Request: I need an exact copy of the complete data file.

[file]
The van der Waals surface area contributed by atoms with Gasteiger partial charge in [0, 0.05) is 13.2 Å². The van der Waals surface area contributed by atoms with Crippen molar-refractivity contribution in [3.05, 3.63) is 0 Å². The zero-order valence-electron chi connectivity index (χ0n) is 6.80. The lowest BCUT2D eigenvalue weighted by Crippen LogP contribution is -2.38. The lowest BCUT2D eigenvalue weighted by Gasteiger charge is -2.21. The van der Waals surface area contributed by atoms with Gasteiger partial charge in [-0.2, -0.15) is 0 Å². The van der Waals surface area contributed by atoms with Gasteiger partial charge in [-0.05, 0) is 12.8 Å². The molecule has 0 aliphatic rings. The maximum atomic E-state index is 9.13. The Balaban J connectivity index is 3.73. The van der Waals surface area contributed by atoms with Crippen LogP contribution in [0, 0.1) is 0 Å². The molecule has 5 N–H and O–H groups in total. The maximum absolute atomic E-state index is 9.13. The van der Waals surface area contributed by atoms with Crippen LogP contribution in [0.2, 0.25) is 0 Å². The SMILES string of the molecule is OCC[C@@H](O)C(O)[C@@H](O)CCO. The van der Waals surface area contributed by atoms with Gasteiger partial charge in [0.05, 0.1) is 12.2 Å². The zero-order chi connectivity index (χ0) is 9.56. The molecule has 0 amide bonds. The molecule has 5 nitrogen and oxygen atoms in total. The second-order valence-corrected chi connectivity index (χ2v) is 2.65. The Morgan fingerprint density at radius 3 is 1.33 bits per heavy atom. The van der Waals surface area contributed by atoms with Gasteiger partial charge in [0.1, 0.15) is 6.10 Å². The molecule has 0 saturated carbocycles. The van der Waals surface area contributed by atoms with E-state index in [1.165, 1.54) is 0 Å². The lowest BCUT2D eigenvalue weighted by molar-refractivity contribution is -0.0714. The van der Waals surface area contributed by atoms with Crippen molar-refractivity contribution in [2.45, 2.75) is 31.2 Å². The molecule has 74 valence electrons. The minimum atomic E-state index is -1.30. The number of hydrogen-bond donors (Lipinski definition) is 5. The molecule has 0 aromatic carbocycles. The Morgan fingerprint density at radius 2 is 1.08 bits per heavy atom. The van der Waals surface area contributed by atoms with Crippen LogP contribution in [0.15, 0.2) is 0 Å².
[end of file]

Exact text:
The van der Waals surface area contributed by atoms with Gasteiger partial charge in [0, 0.05) is 13.2 Å². The van der Waals surface area contributed by atoms with Crippen molar-refractivity contribution in [3.05, 3.63) is 0 Å². The zero-order valence-electron chi connectivity index (χ0n) is 6.80. The lowest BCUT2D eigenvalue weighted by Crippen LogP contribution is -2.38. The lowest BCUT2D eigenvalue weighted by Gasteiger charge is -2.21. The van der Waals surface area contributed by atoms with Gasteiger partial charge in [-0.2, -0.15) is 0 Å². The van der Waals surface area contributed by atoms with Gasteiger partial charge in [-0.05, 0) is 12.8 Å². The molecule has 0 aliphatic rings. The maximum atomic E-state index is 9.13. The Balaban J connectivity index is 3.73. The van der Waals surface area contributed by atoms with Crippen LogP contribution in [0, 0.1) is 0 Å². The molecule has 5 N–H and O–H groups in total. The maximum absolute atomic E-state index is 9.13. The van der Waals surface area contributed by atoms with Crippen LogP contribution in [0.2, 0.25) is 0 Å². The SMILES string of the molecule is OCC[C@@H](O)C(O)[C@@H](O)CCO. The van der Waals surface area contributed by atoms with Gasteiger partial charge in [0.05, 0.1) is 12.2 Å². The zero-order chi connectivity index (χ0) is 9.56. The molecule has 0 amide bonds. The molecule has 5 nitrogen and oxygen atoms in total. The second-order valence-corrected chi connectivity index (χ2v) is 2.65. The Morgan fingerprint density at radius 3 is 1.33 bits per heavy atom. The van der Waals surface area contributed by atoms with Gasteiger partial charge in [0.1, 0.15) is 6.10 Å². The molecule has 0 saturated carbocycles. The van der Waals surface area contributed by atoms with E-state index in [1.165, 1.54) is 0 Å². The lowest BCUT2D eigenvalue weighted by molar-refractivity contribution is -0.0714. The van der Waals surface area contributed by atoms with Crippen molar-refractivity contribution in [2.45, 2.75) is 31.2 Å². The molecule has 74 valence electrons. The minimum atomic E-state index is -1.30. The number of hydrogen-bond donors (Lipinski definition) is 5. The molecule has 0 aromatic carbocycles. The Morgan fingerprint density at radius 2 is 1.08 bits per heavy atom. The van der Waals surface area contributed by atoms with Crippen LogP contribution in [0.15, 0.2) is 0 Å².